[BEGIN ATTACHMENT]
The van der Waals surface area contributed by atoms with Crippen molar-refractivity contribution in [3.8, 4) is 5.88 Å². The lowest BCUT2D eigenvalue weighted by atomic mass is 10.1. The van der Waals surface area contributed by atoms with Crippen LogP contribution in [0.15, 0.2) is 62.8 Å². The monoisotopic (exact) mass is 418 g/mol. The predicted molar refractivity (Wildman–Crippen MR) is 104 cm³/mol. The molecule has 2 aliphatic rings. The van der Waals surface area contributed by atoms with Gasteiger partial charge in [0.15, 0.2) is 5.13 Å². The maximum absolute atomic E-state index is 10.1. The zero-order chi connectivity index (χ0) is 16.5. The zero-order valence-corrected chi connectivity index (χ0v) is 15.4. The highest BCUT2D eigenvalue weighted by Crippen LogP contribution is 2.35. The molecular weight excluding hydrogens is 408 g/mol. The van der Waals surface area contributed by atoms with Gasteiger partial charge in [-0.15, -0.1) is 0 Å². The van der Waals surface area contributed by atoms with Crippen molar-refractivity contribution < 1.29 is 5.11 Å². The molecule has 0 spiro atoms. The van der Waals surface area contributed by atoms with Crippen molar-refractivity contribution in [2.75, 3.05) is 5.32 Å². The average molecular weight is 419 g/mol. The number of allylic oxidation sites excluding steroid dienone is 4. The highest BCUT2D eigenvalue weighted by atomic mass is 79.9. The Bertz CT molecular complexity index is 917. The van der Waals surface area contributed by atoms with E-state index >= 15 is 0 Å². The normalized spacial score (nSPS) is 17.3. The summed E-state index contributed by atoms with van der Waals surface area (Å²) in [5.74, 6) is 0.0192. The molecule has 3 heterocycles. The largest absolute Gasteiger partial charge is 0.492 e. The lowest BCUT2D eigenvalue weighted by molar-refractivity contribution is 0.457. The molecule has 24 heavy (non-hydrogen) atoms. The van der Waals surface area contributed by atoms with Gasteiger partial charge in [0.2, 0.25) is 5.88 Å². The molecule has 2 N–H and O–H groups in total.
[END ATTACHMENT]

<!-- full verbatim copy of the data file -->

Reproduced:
The van der Waals surface area contributed by atoms with Crippen molar-refractivity contribution in [3.8, 4) is 5.88 Å². The lowest BCUT2D eigenvalue weighted by atomic mass is 10.1. The van der Waals surface area contributed by atoms with Crippen LogP contribution in [0.15, 0.2) is 62.8 Å². The monoisotopic (exact) mass is 418 g/mol. The predicted molar refractivity (Wildman–Crippen MR) is 104 cm³/mol. The molecule has 2 aliphatic rings. The van der Waals surface area contributed by atoms with Gasteiger partial charge in [0.15, 0.2) is 5.13 Å². The maximum absolute atomic E-state index is 10.1. The zero-order chi connectivity index (χ0) is 16.5. The zero-order valence-corrected chi connectivity index (χ0v) is 15.4. The highest BCUT2D eigenvalue weighted by Crippen LogP contribution is 2.35. The molecular weight excluding hydrogens is 408 g/mol. The van der Waals surface area contributed by atoms with Gasteiger partial charge in [-0.15, -0.1) is 0 Å². The van der Waals surface area contributed by atoms with Crippen molar-refractivity contribution < 1.29 is 5.11 Å². The molecule has 0 spiro atoms. The van der Waals surface area contributed by atoms with Crippen molar-refractivity contribution in [2.75, 3.05) is 5.32 Å². The average molecular weight is 419 g/mol. The number of allylic oxidation sites excluding steroid dienone is 4. The highest BCUT2D eigenvalue weighted by atomic mass is 79.9. The Bertz CT molecular complexity index is 917. The van der Waals surface area contributed by atoms with E-state index >= 15 is 0 Å². The normalized spacial score (nSPS) is 17.3. The summed E-state index contributed by atoms with van der Waals surface area (Å²) in [5.74, 6) is 0.0192. The molecule has 3 heterocycles. The largest absolute Gasteiger partial charge is 0.492 e. The lowest BCUT2D eigenvalue weighted by molar-refractivity contribution is 0.457. The molecule has 24 heavy (non-hydrogen) atoms. The van der Waals surface area contributed by atoms with Gasteiger partial charge in [0.2, 0.25) is 5.88 Å². The molecule has 2 N–H and O–H groups in total.